The thought work protocol is how we put the think-feel-act cycle into action to change our lives. The think-feel-act cycle is based in neuroscience, cognitive behavioral and somatic theories. This protocol is applicable to literally everything in this beautiful life and has been a vital part of my healing my mind, body, and spirit. Once you learn it, understand it and start to apply it to your life, it becomes a skill set that runs in the background of your life. A meta skill that helps you gain awareness of your thoughts. You can apply this skill to any and every situation in life.
First, let’s dig into what thoughts are.
You may be rolling your eyes and like, “Vic, I know what thoughts are.” But stay with me, my love.
In this life coaching I do, we define thoughts as sentences in your mind, often written by your subconscious mind. The part of you that thinks constantly without you even knowing it.
These thoughts are referred to, in the Buddhist tradition, as your monkey mind. I like to picture a little row of monkeys in my brain, slamming away at typewriters and throwing random thought sentences into your brain without your conscious control.
The thought that these monkeys write and rewrite are often based in our histories, our traumas and our childhoods. Our brains and bodies are in constant communication via the vagus nerve.
This takes us back to the concept of the watcher. So in short, there is the part of you that’s thinking, the room full of monkeys, and the part of you, the watcher, who is able to observe the thoughts racing through your head at the speed of simian.
When you come to realize that you can watch the monkeys and the old stories they tell you, you can begin to get some cognitive distance. To create some space between you and your thought stories about you, the sentences the monkeys write.
That cognitive space becomes available through awareness, through meditation in any form, although you know my favorite is breathwork meditation.
In meditation, whatever form, we learn to quiet our minds, and most importantly to begin to watch our thoughts zooming around our brains. You can’t change what you can’t see, so this step is vital.
You need to be able to see your own thoughts in order to begin to accept and then shift them.
This is meta work – meta with one T, for those of you who may be thinking about metta meditation from Buddhism. Meta meaning self-referring, if you’re a dictionary – learning to think about your thinking. It’s a skill for sure, one that I think should be part of education starting in pre-K.
You have the power to observe your thoughts and decide if you want to keep them, if they serve you.
Your brain thinks tens of thousands of thoughts a day, for very smart evolutionary reasons, namely survival, which is usually the main reason of your evolution.
We spend our human days evaluating everything around us; ourselves, our futures, our pasts, strangers, family, friends, the train and its perennial lateness.
We are wired as humans to notice things, to assess for safety and danger, to suss things up and come to a quick conclusion, lest we get eaten by a rogue lion. This is part of the monkey mind’s job.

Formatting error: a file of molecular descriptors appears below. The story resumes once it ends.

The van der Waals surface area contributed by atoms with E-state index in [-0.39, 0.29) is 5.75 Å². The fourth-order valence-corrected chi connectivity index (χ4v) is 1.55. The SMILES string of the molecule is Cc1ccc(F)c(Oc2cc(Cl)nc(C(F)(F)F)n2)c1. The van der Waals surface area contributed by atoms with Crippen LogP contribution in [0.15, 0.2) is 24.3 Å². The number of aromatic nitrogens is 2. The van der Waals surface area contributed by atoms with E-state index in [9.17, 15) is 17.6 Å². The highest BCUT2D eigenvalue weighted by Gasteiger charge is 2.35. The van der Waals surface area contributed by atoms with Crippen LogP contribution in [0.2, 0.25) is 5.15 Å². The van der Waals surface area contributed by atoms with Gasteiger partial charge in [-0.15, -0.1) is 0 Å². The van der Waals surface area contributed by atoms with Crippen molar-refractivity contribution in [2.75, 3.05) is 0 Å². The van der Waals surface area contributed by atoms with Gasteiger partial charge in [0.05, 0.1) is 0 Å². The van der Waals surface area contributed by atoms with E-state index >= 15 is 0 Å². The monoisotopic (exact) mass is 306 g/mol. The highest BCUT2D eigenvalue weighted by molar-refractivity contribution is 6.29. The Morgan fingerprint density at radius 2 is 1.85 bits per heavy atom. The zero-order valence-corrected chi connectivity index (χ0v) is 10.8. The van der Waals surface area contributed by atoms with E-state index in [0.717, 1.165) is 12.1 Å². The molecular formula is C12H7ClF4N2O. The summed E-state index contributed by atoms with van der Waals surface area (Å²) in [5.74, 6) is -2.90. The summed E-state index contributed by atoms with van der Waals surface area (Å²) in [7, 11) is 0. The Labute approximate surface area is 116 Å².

Most of us don’t have daily awareness of these processes until we pause and make our subconscious thoughts conscious.
By bringing awareness to our thoughts, by learning to see the sentences these monkeys are typing out for you.
This is step one, to believe that you have monkeys writing sentences in your mind and to understand that these thoughts are generally subconscious. To know that you can bring conscious awareness to them.
The second step is to do it.
Bring your awareness to the fact that you are not your thoughts and that you can observe, analyze, contemplate, and change your own programmed habitual historical thinking.
You can do this and it’s vital if you want to change the text that those monkeys are putting into your consciousness.
Finally, you get to decide if the thoughts you are thinking on autopilot are ones that serve you. If you want to keep thinking the same old thoughts that you’ve always thought, you will get the same results or outcomes that you’ve always created. Our thoughts create our feelings. We then take actions based on those feelings. Then an inevitable result or outcome in our lives occurs based on the action we take.
Same old thoughts, same old feelings, same old life.
Notice the thoughts. Begin to separate yourself from them. Ask if they serve you. Keep the ones that do and get ready to shift the ones that don’t. And oh, my goodness, this can be challenging.
I’ve been doing this work for ages now and I still struggle often to really see the thought that underlies my feeling. This is hard work, this changing of our lives, and you can do hard things, my love. You really can. Understanding how vital this work of recognizing your own thoughts is helps drive my own desire to sit with my thinking. Even when every little cell in my body is screaming, “No, look away, don’t acknowledge that you’re thinking that old self-sabotaging thought, just buffer a little more, that will do it.”
What I find most vital here is to pause and to give yourself a ton of love and care when this feels challenging.
Taking stock of your own habitual thoughts and recognizing their origin can be really overwhelming at first.